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The Carolina Journal, September 27, 1967 Page 7
5-Year Man |
on Campus |
With Ellison Clary |
Former Student Body
Pres. May Get Medal
Playboy Magazine is certainly
one of the most widely read pub
lications that exist today. Its
readers consist of people—female
as well as male--from all walks
of life and from all types of back
grounds; hence, the writers of such
a magazine should pay extra at
tention to the way they pre sent their
material. Such a magazine should
be read strictly as a pastime or as
entertainment, such as the case
may be. Mr. Hite, whose article
concerning Playboy appeared in
The Carolina Journal, is right
when he said that this magazine
was constantly pushing for “a
freedom to treat young ladies as
playthings--to be tampered with
and forgotten.” This idea, which
is now relatively universal, is
taken too seriously, in many
cases. Playboy dwells too much
on its idea of the “beauty photos,
suggestive jokes and cartoons, and
“clever” articles. If the Playboy
creators and writers truly think
so much of the female side of
sex, why don’t they leave well
enough alone, without trying to
establish evil motives in our
present-day society. At this point
one might ever wager that the wives
of the Playboy staff members are
expected by their husbands to be
respectable and “unexposed”
women. . . .
The Amber House
THE RESTAl KANT NEAR THE I NIVEK.SITY
Open 6 A.M. To 11 :.J0 P..\l.
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John Scott, former student body president
here, celebrated his twenty-fourth birthday with
a bang this year. And now he’s up for a medal.
Lieutenant J. G. Scott, as he is now known,
is damage control officer on the U. S. Navy
communications ship Liberty, the vessel which
the Israelis fired upon mistakenly in the Med
iterranean Sea during the Middle Easthostilities
early this summer. When torpedoes ripped
gaping holes in the unarmed Liberty’s hull on
June 8, John’s birthday, it became his job to
keep the ship afloat until it could harbor at the
island of Malta some 24 hours later.
This he did by using stray lumber to shore
up damaged bulkheads. Keeping the vessel afloat
was imperative since it had lost its lifeboats
during the attack.
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Lt. Scott’s commander, William L. McDonagle
recommended him for a bravery medal for his
action in distress. He was first considered for
the Bronze Star but soon came under consider
ation for the Silver Star, the third highest
bravery award for a serviceman.
It could be another six months before the
award becomes a reality since it must be
channeled through seemingly endless red tape.
President Johnson would have to approve it,
John was president of the student body during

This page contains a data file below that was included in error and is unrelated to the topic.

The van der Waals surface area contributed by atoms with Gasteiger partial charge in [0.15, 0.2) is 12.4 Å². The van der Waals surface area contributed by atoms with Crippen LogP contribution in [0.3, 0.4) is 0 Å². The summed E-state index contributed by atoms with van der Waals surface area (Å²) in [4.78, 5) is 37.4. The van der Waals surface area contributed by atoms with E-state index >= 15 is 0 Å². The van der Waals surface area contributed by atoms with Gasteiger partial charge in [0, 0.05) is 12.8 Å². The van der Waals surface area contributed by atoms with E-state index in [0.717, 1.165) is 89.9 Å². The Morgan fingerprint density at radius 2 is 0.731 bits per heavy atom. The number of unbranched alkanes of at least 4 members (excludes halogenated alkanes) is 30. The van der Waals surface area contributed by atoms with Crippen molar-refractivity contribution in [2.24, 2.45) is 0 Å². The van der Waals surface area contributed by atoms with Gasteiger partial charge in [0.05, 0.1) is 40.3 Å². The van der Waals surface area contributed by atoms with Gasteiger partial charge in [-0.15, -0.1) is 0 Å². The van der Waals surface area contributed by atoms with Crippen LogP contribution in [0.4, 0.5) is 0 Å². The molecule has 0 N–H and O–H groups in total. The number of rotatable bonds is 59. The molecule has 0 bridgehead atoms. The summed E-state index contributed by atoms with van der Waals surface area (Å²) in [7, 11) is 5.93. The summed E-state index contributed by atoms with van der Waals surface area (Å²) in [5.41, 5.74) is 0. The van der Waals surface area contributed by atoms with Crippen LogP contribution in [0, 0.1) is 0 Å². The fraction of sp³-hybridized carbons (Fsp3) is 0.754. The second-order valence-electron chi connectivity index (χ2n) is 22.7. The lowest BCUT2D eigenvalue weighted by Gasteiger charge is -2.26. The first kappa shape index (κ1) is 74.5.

the 1964-1965 year, when Charlotte College
was made a branch of the University of North
Carolina. He graduated that Spring with a B. A.
degree in liberal arts.
IN THE FINEST
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Acting In Navy Tradition
He joined the Navy in October of the same year
and attended officer training school in Newport,
R. I. After that, he attended a Navy school for
damage control, which is how he happened to
get his position with the Liberty.
John was home with his parents, the G. R.
Scotts of 2511 Cornell Avenue in Charlotte,
for a few days last week. He has now returned
to Norfolk, Virginia, where the Liberty is being
When he was home, John was taking the poss
ibility of receiving a bravery medal in stride,
his mother said.
“John was acting in the true Navy tradition,’’
said Mrs. Scott. “He didn’t have the big head
at all. Of course, I was so happy I was jumping
up and down, but he was pretty calm about the
whole thing,” she said.
Lt, Scott will probably be transferred to
another ship soon, since it appear the Liberty’s
damages will require quite some time yet to
Coll Mr. Evans 372-3096
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Cars Should Register
A campaign toregisterallmotor
vehicles used on campus, including
motorcycles and motor bikes, has
been announced by Dean Donald
McKay, Chairman of the UNC-C
The Traffic Committee asked
that all vehicles be registered
before October 4th. On October
4 and 5 aU vehicles leaving cam
pus will be stopped and checked
to determine whether they have
been registered and display park
ing decals. Police officers will be
on hand to stop vehicles. All ve
hicles not registered will be re
quired to stop and win be regis
tered on the spot.
To avoid the inconvenience of
being delayed to register vehicles
at that time. Dean McKay sugges
ted that all students attend to ve
hicle registration before October
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